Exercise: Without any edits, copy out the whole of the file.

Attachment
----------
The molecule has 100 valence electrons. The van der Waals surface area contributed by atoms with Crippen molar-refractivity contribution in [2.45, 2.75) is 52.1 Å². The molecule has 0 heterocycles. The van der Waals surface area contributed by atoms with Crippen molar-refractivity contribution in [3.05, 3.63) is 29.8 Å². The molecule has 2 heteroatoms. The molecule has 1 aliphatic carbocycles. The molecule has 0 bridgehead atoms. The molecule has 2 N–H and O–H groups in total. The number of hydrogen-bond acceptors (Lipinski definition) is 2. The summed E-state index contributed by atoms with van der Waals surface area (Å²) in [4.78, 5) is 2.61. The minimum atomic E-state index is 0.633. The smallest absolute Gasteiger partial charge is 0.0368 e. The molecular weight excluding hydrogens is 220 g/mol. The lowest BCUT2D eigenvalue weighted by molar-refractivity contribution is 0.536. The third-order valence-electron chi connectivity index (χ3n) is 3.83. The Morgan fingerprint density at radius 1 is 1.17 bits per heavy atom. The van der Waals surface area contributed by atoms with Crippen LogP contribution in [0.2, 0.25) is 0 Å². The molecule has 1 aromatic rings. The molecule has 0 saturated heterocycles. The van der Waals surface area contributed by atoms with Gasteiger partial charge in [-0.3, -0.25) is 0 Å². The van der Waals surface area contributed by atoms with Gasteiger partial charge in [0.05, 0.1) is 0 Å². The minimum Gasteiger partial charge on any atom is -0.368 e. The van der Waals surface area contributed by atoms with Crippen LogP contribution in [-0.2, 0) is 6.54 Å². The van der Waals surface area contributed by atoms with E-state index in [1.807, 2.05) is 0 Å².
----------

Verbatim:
The molecule has 100 valence electrons. The van der Waals surface area contributed by atoms with Crippen molar-refractivity contribution in [2.45, 2.75) is 52.1 Å². The molecule has 0 heterocycles. The van der Waals surface area contributed by atoms with Crippen molar-refractivity contribution in [3.05, 3.63) is 29.8 Å². The molecule has 2 heteroatoms. The molecule has 1 aliphatic carbocycles. The molecule has 0 bridgehead atoms. The molecule has 2 N–H and O–H groups in total. The number of hydrogen-bond acceptors (Lipinski definition) is 2. The summed E-state index contributed by atoms with van der Waals surface area (Å²) in [4.78, 5) is 2.61. The minimum atomic E-state index is 0.633. The smallest absolute Gasteiger partial charge is 0.0368 e. The molecular weight excluding hydrogens is 220 g/mol. The lowest BCUT2D eigenvalue weighted by molar-refractivity contribution is 0.536. The third-order valence-electron chi connectivity index (χ3n) is 3.83. The Morgan fingerprint density at radius 1 is 1.17 bits per heavy atom. The van der Waals surface area contributed by atoms with Crippen LogP contribution in [0.2, 0.25) is 0 Å². The molecule has 1 aromatic rings. The molecule has 0 saturated heterocycles. The van der Waals surface area contributed by atoms with Gasteiger partial charge in [-0.3, -0.25) is 0 Å². The van der Waals surface area contributed by atoms with Gasteiger partial charge in [0.05, 0.1) is 0 Å². The minimum Gasteiger partial charge on any atom is -0.368 e. The van der Waals surface area contributed by atoms with Crippen LogP contribution in [-0.2, 0) is 6.54 Å². The van der Waals surface area contributed by atoms with E-state index in [1.807, 2.05) is 0 Å².